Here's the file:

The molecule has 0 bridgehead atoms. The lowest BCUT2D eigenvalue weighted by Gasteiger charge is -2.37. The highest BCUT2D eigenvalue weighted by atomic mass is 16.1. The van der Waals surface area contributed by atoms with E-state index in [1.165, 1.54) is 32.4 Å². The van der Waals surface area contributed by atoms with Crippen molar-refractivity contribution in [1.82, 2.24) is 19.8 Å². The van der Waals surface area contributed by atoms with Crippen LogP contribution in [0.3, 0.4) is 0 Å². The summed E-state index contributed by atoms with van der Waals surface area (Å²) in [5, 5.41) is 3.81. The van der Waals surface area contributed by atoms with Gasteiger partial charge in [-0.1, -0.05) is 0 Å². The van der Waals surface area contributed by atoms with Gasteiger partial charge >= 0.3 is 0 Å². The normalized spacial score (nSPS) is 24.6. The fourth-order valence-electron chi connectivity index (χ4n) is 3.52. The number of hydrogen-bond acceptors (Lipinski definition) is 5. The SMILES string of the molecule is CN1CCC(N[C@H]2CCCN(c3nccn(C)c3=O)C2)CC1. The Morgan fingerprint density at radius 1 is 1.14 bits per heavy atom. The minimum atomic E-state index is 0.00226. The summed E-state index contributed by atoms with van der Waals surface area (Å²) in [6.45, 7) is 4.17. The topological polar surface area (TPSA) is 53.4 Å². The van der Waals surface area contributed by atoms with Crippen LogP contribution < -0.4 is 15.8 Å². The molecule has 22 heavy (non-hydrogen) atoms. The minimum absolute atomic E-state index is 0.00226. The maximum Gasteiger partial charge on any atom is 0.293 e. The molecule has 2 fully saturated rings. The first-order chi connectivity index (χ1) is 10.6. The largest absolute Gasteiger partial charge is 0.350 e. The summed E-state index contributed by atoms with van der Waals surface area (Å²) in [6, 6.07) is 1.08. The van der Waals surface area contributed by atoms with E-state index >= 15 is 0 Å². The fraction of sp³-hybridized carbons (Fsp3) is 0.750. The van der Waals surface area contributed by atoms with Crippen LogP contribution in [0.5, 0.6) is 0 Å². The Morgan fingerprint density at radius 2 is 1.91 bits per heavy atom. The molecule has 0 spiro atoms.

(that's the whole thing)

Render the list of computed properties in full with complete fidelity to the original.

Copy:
The molecule has 0 bridgehead atoms. The lowest BCUT2D eigenvalue weighted by Gasteiger charge is -2.37. The highest BCUT2D eigenvalue weighted by atomic mass is 16.1. The van der Waals surface area contributed by atoms with E-state index in [1.165, 1.54) is 32.4 Å². The van der Waals surface area contributed by atoms with Crippen molar-refractivity contribution in [1.82, 2.24) is 19.8 Å². The van der Waals surface area contributed by atoms with Crippen LogP contribution in [0.3, 0.4) is 0 Å². The summed E-state index contributed by atoms with van der Waals surface area (Å²) in [5, 5.41) is 3.81. The van der Waals surface area contributed by atoms with Gasteiger partial charge in [-0.1, -0.05) is 0 Å². The van der Waals surface area contributed by atoms with Gasteiger partial charge >= 0.3 is 0 Å². The normalized spacial score (nSPS) is 24.6. The fourth-order valence-electron chi connectivity index (χ4n) is 3.52. The number of hydrogen-bond acceptors (Lipinski definition) is 5. The SMILES string of the molecule is CN1CCC(N[C@H]2CCCN(c3nccn(C)c3=O)C2)CC1. The Morgan fingerprint density at radius 1 is 1.14 bits per heavy atom. The minimum atomic E-state index is 0.00226. The summed E-state index contributed by atoms with van der Waals surface area (Å²) in [6.45, 7) is 4.17. The topological polar surface area (TPSA) is 53.4 Å². The van der Waals surface area contributed by atoms with Crippen LogP contribution < -0.4 is 15.8 Å². The molecule has 22 heavy (non-hydrogen) atoms. The minimum absolute atomic E-state index is 0.00226. The maximum Gasteiger partial charge on any atom is 0.293 e. The molecule has 2 fully saturated rings. The first-order chi connectivity index (χ1) is 10.6. The largest absolute Gasteiger partial charge is 0.350 e. The summed E-state index contributed by atoms with van der Waals surface area (Å²) in [6, 6.07) is 1.08. The van der Waals surface area contributed by atoms with E-state index >= 15 is 0 Å². The fraction of sp³-hybridized carbons (Fsp3) is 0.750. The van der Waals surface area contributed by atoms with Crippen LogP contribution in [0.5, 0.6) is 0 Å². The Morgan fingerprint density at radius 2 is 1.91 bits per heavy atom. The molecule has 0 spiro atoms.